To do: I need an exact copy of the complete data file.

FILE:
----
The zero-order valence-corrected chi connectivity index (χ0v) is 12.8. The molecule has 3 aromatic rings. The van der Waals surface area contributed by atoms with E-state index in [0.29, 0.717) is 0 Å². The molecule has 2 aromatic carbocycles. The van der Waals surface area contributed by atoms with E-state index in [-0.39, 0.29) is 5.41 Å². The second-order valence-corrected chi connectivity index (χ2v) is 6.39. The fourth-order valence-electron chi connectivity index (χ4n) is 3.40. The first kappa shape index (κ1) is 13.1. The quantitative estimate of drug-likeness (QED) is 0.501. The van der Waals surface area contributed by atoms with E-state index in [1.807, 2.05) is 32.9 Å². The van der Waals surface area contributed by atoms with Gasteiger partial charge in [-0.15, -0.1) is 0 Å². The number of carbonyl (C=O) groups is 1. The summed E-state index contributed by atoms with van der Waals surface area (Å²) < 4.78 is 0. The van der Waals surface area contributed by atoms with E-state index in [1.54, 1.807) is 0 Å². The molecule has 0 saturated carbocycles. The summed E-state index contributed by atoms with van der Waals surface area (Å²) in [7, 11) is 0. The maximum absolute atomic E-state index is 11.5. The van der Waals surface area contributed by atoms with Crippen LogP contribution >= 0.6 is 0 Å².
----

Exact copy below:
The zero-order valence-corrected chi connectivity index (χ0v) is 12.8. The molecule has 3 aromatic rings. The van der Waals surface area contributed by atoms with E-state index in [0.29, 0.717) is 0 Å². The molecule has 2 aromatic carbocycles. The van der Waals surface area contributed by atoms with E-state index in [-0.39, 0.29) is 5.41 Å². The second-order valence-corrected chi connectivity index (χ2v) is 6.39. The fourth-order valence-electron chi connectivity index (χ4n) is 3.40. The first kappa shape index (κ1) is 13.1. The quantitative estimate of drug-likeness (QED) is 0.501. The van der Waals surface area contributed by atoms with E-state index in [1.807, 2.05) is 32.9 Å². The van der Waals surface area contributed by atoms with Gasteiger partial charge in [-0.15, -0.1) is 0 Å². The number of carbonyl (C=O) groups is 1. The summed E-state index contributed by atoms with van der Waals surface area (Å²) < 4.78 is 0. The van der Waals surface area contributed by atoms with E-state index in [1.54, 1.807) is 0 Å². The molecule has 0 saturated carbocycles. The summed E-state index contributed by atoms with van der Waals surface area (Å²) in [7, 11) is 0. The maximum absolute atomic E-state index is 11.5. The van der Waals surface area contributed by atoms with Crippen LogP contribution >= 0.6 is 0 Å².